Evidence-Based Dermatology

Front Cover
Hywel Williams, Michael Bigby, Thomas Diepgen, Andrew Herxheimer, Luigi Naldi, Berthold Rzany
John Wiley & Sons, Jan 22, 2009 - Medical - 744 pages
Evidence-based Dermatology, Second Edition is a unique book in the field of clinical dermatology. Written and edited by some of the world’s leading experts in evidence-based dermatology, it takes a highly evidence-based approach to the treatment of all major and many of the less common skin conditions.

The toolbox at the beginning of the book explaining how to critically appraise different studies, along with the comprehensive reviewing and appraisal of evidence in the clinical chapters makes this book distinctive in its field as do the treatment recommendations which are based on the discussion of the best available evidence using a question-driven approach and a common structure on dealing with efficacy, drawbacks and implications for clinical practice.

 

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depth-based research on long time basis on epidermis and cuticle(max nails)
ca, mg, na,O2 bases, on greens based compounds?

Contents

1 The field and its boundaries
3
2 The rationale for evidencebased dermatology
8
3 The role of the consumer and the public in evidencebased dermatology
14
4 The Cochrane Skin Group
20
II The critical appraisal
27
5 Formulating wellbuilt clinical questions
29
6 Finding the best evidence
31
7 The hierarchy of evidence
34
37 Athletes foot
358
38 Onychomycosis
362
39 Tinea capitis
386
40 Deep fungal infections
397
41 Streptococcal cellulitiserysipelas
406
42 Exanthematic reactions
418
43 Herpes simplex
428
44 Leprosy
439

8 Appraising systematic reviews and
38
9 How to critically appraise a randomized controlled trial
44
10 How to assess the evidence concerning the safety of medical interventions
52
11 What makes a good case series?
56
12 What makes a good prevalence survey?
61
13 Critical appraisal of
68
14 Applying the evidence back
73
IIIa Common inflammatory skin diseases
81
15 Acne vulgaris
83
16 Papulopustular rosacea
105
17 Perioral dermatitis
111
18 Hand eczema
117
19 Atopic eczema
128
20 Seborrheic dermatitis
164
21 Psoriasis
171
22 Lichen planus
189
23 Acute urticaria
197
24 Chronic urticaria
202
IIIb Skin cancer moles and
213
25 Primary prevention of skin cancer
215
26 Do sunscreens reduce the incidence of
226
27 Cutaneous melanoma
236
28 Squamous cell carcinoma
248
29 Basal cell carcinoma
256
30 Primary cutaneous Tcell lymphoma
272
31 Actinic keratoses and Bowens disease
294
32 Kaposis sarcoma
315
33 Photoaging
326
34 Melanocytic nevi
337
IIIc Infective skin diseases
345
35 Local treatments for cutaneous warts
347
36 Impetigo
354
45 Cutaneous leishmaniasis
451
IIId Infestations
461
46 Scabies
463
47 Head lice
471
48 Insect bites and stings
478
IIIe Disorders of pigmentation
487
49 Vitiligo
489
50 Melasma
497
IIIf Hair problems
511
51 Male and female androgenetic alopecia
513
52 Alopecia areata
518
53 Evidencebased treatment of hirsutism
527
IIIg Leg ulceration
537
54 Venous ulcers
539
IIIh Other important skin
547
55 Cutaneous lupus erythematosus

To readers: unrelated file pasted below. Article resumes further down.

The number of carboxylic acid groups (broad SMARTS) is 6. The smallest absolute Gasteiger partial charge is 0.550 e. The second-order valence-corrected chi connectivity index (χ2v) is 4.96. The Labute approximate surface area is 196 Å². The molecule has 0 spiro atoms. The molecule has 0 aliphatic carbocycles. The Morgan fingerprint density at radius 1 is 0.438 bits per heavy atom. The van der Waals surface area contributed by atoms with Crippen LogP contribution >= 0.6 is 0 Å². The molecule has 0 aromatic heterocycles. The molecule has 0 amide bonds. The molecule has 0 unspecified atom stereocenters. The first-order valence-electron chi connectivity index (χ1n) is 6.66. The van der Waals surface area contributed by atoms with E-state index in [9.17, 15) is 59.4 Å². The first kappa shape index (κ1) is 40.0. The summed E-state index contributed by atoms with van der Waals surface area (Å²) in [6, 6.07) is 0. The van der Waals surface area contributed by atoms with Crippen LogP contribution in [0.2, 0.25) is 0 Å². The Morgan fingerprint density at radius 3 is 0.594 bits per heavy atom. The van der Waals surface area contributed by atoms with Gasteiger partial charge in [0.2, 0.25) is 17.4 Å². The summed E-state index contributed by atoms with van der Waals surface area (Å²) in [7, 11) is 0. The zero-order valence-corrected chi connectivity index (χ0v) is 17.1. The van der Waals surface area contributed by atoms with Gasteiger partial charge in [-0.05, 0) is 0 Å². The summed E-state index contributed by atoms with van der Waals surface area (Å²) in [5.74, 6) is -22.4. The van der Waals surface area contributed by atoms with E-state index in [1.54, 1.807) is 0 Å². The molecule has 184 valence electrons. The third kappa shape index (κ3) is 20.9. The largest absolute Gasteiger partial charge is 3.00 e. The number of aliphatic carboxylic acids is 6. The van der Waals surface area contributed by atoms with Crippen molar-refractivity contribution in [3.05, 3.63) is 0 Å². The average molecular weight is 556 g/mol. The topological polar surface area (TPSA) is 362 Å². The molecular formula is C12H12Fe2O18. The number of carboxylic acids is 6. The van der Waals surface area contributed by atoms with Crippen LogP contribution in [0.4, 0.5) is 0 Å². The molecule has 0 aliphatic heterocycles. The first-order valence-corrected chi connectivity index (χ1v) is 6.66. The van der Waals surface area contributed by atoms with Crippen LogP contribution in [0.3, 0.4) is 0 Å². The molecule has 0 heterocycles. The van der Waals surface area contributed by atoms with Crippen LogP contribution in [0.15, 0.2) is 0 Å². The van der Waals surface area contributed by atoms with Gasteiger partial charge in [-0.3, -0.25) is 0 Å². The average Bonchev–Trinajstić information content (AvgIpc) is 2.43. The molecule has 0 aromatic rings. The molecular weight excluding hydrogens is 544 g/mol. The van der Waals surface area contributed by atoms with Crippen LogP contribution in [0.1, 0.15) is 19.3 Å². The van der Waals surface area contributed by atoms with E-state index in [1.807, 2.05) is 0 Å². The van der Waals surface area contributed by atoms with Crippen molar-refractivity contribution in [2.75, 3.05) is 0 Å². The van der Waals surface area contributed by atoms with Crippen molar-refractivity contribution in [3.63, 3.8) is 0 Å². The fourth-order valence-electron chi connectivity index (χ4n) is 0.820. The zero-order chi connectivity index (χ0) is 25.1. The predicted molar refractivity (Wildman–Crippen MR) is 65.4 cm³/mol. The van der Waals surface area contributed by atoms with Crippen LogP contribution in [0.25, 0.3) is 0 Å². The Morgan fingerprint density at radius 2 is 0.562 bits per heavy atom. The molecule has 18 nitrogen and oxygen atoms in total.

549
56 Dermatomyositis
559
57 Acquired subepidermal bullous diseases
573
58 Pemphigus
581
59 Cutaneous sarcoidosis
595
60 Erythema multiforme
608
61 StevensJohnson syndrome and toxic epidermal necrolysis
613
62 Focal hyperhidrosis
621
63 Polymorphic light eruption PLE
629
64 Infantile hemangiomas and portwine stains
633
65 Psychocutaneous disease
643
66 Pruritus
650
67 Other skin diseases for which trials exist
671
IV The future of evidencebased
701
68 Where do we go from here?
703
Index
711
Copyright

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About the author (2009)

Hywel Williams
Professor of Dermato-Epidemiology, Nottingham UK. Professor Williams is coordinating editor of the Cochrane Skin Group. He is also the dermatology adviser for Clinical Evidence (BMJ Publishing Group) which is distributed to 500 000 doctors in the US, available free to NHS institutions in the UK and is translated into 10 languages.

Michael Bigby
Assistant Professor of Dermatology, Harvard University Medical School and Chief of Dermatology, Harvard University Health Service. His chief teaching interest is in evidence-based dermatology. He edited a special issue of the Archives in Dermatology devoted to ebd, which has resulted in a quarterly ebd section to which he is a continuing contributor, and he has presented papers and chaired sessions on ebd at the AAD. He has played a major part in introducing the concept in the USA.

Thomas Diepgen
Professor of Dematology, University of Heidelberg, Gemany is a member of European Dermato-epidemiology network and a specialist in contact dermatitis, and occupationally and environmentally acquired conditions.

Andrew Herxheimer
Cochrane UK Center is a founding member of the Cochrane Collaboration and now a editor of the Consumer and Communications Group. He is part of the Consumer Network and the Adverse Effects Methods subgroup and also works with the Cochrane skin group.

Luigi Naldi
Consultant Dermatologist at Ospedale Riunit Bergamo, Italy and a member of European Dermato-epidemiology network. He specialises in psoriasis.

Berthold Rzany
C3-Professor for Evidence Based Medicine in Dermatology, Head of the division of Evidence Based Medicine at the department of dermatology at the Humboldt-University in Berlin. His research topics include aesthetic medicine, e.g. botulinum toxin A, collagen, hyaluronic acid, polyactic acid & other injectables, middle depth peelings as well as hyperhidrosis.

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